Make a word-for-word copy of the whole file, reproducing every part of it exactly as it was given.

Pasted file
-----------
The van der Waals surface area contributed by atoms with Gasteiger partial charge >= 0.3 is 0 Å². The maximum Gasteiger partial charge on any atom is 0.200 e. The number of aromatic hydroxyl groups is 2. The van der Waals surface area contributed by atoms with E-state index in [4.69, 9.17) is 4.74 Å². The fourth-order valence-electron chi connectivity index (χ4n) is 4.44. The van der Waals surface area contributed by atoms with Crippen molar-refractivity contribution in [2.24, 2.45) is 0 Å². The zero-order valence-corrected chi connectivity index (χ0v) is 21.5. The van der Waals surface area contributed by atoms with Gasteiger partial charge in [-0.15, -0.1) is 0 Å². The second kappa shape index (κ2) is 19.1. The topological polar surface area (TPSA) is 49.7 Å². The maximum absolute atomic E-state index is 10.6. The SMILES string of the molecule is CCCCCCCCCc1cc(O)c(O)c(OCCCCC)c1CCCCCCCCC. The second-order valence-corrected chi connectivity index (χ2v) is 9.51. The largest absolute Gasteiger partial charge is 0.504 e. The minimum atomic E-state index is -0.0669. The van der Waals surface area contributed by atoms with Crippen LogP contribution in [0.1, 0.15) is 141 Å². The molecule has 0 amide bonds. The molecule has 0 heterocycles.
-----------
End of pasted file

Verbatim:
The van der Waals surface area contributed by atoms with Gasteiger partial charge >= 0.3 is 0 Å². The maximum Gasteiger partial charge on any atom is 0.200 e. The number of aromatic hydroxyl groups is 2. The van der Waals surface area contributed by atoms with E-state index in [4.69, 9.17) is 4.74 Å². The fourth-order valence-electron chi connectivity index (χ4n) is 4.44. The van der Waals surface area contributed by atoms with Crippen molar-refractivity contribution in [2.24, 2.45) is 0 Å². The zero-order valence-corrected chi connectivity index (χ0v) is 21.5. The van der Waals surface area contributed by atoms with Gasteiger partial charge in [-0.15, -0.1) is 0 Å². The second kappa shape index (κ2) is 19.1. The topological polar surface area (TPSA) is 49.7 Å². The maximum absolute atomic E-state index is 10.6. The SMILES string of the molecule is CCCCCCCCCc1cc(O)c(O)c(OCCCCC)c1CCCCCCCCC. The second-order valence-corrected chi connectivity index (χ2v) is 9.51. The largest absolute Gasteiger partial charge is 0.504 e. The minimum atomic E-state index is -0.0669. The van der Waals surface area contributed by atoms with Crippen LogP contribution in [0.1, 0.15) is 141 Å². The molecule has 0 amide bonds. The molecule has 0 heterocycles.